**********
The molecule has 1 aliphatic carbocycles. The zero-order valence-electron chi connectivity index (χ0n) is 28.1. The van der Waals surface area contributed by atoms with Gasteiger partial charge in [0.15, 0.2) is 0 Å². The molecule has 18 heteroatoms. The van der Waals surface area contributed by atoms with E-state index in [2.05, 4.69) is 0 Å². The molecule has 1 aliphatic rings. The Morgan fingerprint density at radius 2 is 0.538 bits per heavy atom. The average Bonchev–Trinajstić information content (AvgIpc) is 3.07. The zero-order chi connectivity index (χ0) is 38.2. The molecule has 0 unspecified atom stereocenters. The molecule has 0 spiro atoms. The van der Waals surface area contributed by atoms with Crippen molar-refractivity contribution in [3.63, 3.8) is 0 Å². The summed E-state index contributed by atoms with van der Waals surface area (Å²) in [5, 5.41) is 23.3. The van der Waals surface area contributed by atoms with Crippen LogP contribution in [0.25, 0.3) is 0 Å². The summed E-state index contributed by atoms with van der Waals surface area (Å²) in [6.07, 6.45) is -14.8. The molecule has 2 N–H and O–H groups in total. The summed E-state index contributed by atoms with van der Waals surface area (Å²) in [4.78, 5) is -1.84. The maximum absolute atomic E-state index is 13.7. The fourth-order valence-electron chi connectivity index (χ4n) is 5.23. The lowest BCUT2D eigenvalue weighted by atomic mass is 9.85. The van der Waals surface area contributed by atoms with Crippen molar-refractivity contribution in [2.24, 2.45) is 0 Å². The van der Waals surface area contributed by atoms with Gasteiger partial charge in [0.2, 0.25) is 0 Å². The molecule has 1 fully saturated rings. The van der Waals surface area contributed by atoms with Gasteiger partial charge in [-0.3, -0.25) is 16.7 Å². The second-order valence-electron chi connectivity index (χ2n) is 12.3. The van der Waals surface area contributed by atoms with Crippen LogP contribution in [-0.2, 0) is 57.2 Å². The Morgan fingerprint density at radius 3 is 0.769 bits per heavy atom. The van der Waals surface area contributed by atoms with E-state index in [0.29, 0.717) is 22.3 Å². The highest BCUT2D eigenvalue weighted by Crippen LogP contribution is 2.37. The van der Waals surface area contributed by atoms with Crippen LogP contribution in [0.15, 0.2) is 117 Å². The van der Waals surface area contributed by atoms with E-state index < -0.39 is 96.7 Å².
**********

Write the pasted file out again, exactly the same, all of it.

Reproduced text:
The molecule has 1 aliphatic carbocycles. The zero-order valence-electron chi connectivity index (χ0n) is 28.1. The van der Waals surface area contributed by atoms with Gasteiger partial charge in [0.15, 0.2) is 0 Å². The molecule has 18 heteroatoms. The van der Waals surface area contributed by atoms with E-state index in [2.05, 4.69) is 0 Å². The molecule has 1 aliphatic rings. The Morgan fingerprint density at radius 2 is 0.538 bits per heavy atom. The average Bonchev–Trinajstić information content (AvgIpc) is 3.07. The zero-order chi connectivity index (χ0) is 38.2. The molecule has 0 unspecified atom stereocenters. The molecule has 0 spiro atoms. The van der Waals surface area contributed by atoms with Crippen molar-refractivity contribution in [3.63, 3.8) is 0 Å². The summed E-state index contributed by atoms with van der Waals surface area (Å²) in [5, 5.41) is 23.3. The van der Waals surface area contributed by atoms with Crippen LogP contribution in [0.25, 0.3) is 0 Å². The summed E-state index contributed by atoms with van der Waals surface area (Å²) in [6.07, 6.45) is -14.8. The molecule has 2 N–H and O–H groups in total. The summed E-state index contributed by atoms with van der Waals surface area (Å²) in [4.78, 5) is -1.84. The maximum absolute atomic E-state index is 13.7. The fourth-order valence-electron chi connectivity index (χ4n) is 5.23. The lowest BCUT2D eigenvalue weighted by atomic mass is 9.85. The van der Waals surface area contributed by atoms with Crippen molar-refractivity contribution in [2.24, 2.45) is 0 Å². The van der Waals surface area contributed by atoms with Gasteiger partial charge in [0.2, 0.25) is 0 Å². The molecule has 1 fully saturated rings. The van der Waals surface area contributed by atoms with Gasteiger partial charge in [-0.3, -0.25) is 16.7 Å². The second-order valence-electron chi connectivity index (χ2n) is 12.3. The van der Waals surface area contributed by atoms with Crippen LogP contribution in [-0.2, 0) is 57.2 Å². The Morgan fingerprint density at radius 3 is 0.769 bits per heavy atom. The van der Waals surface area contributed by atoms with E-state index in [0.29, 0.717) is 22.3 Å². The highest BCUT2D eigenvalue weighted by Crippen LogP contribution is 2.37. The van der Waals surface area contributed by atoms with Crippen LogP contribution in [0.15, 0.2) is 117 Å². The van der Waals surface area contributed by atoms with E-state index < -0.39 is 96.7 Å².